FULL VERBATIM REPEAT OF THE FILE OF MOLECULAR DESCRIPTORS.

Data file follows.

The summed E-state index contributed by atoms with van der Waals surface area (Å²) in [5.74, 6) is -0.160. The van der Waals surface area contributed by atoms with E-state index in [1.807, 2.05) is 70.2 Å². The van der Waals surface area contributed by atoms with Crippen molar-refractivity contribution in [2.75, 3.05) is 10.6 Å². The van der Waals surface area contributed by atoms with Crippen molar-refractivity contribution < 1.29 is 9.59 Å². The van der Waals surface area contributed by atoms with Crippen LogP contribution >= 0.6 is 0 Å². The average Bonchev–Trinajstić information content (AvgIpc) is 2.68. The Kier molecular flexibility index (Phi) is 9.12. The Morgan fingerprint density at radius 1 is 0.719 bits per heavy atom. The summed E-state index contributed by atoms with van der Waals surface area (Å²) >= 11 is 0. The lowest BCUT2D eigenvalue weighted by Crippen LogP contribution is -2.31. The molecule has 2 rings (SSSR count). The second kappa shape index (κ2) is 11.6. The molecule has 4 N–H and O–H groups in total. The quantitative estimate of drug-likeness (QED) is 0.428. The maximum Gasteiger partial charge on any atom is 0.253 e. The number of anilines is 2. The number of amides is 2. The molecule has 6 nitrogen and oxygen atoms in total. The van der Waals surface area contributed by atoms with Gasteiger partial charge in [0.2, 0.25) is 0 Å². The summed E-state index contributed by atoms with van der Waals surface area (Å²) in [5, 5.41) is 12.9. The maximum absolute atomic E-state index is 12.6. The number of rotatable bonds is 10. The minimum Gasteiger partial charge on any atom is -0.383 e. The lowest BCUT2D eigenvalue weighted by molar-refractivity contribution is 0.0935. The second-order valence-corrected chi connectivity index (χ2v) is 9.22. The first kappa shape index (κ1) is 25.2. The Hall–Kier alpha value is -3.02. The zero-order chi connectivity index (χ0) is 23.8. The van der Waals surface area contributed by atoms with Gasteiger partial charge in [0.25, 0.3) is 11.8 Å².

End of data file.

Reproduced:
The summed E-state index contributed by atoms with van der Waals surface area (Å²) in [5.74, 6) is -0.160. The van der Waals surface area contributed by atoms with E-state index in [1.807, 2.05) is 70.2 Å². The van der Waals surface area contributed by atoms with Crippen molar-refractivity contribution in [2.75, 3.05) is 10.6 Å². The van der Waals surface area contributed by atoms with Crippen molar-refractivity contribution < 1.29 is 9.59 Å². The van der Waals surface area contributed by atoms with Crippen LogP contribution >= 0.6 is 0 Å². The average Bonchev–Trinajstić information content (AvgIpc) is 2.68. The Kier molecular flexibility index (Phi) is 9.12. The Morgan fingerprint density at radius 1 is 0.719 bits per heavy atom. The summed E-state index contributed by atoms with van der Waals surface area (Å²) >= 11 is 0. The lowest BCUT2D eigenvalue weighted by Crippen LogP contribution is -2.31. The molecule has 2 rings (SSSR count). The second kappa shape index (κ2) is 11.6. The molecule has 4 N–H and O–H groups in total. The quantitative estimate of drug-likeness (QED) is 0.428. The maximum Gasteiger partial charge on any atom is 0.253 e. The number of anilines is 2. The number of amides is 2. The molecule has 6 nitrogen and oxygen atoms in total. The van der Waals surface area contributed by atoms with Gasteiger partial charge in [0.2, 0.25) is 0 Å². The summed E-state index contributed by atoms with van der Waals surface area (Å²) in [5, 5.41) is 12.9. The maximum absolute atomic E-state index is 12.6. The number of rotatable bonds is 10. The minimum Gasteiger partial charge on any atom is -0.383 e. The lowest BCUT2D eigenvalue weighted by molar-refractivity contribution is 0.0935. The second-order valence-corrected chi connectivity index (χ2v) is 9.22. The first kappa shape index (κ1) is 25.2. The Hall–Kier alpha value is -3.02. The zero-order chi connectivity index (χ0) is 23.8. The van der Waals surface area contributed by atoms with Gasteiger partial charge in [0.25, 0.3) is 11.8 Å².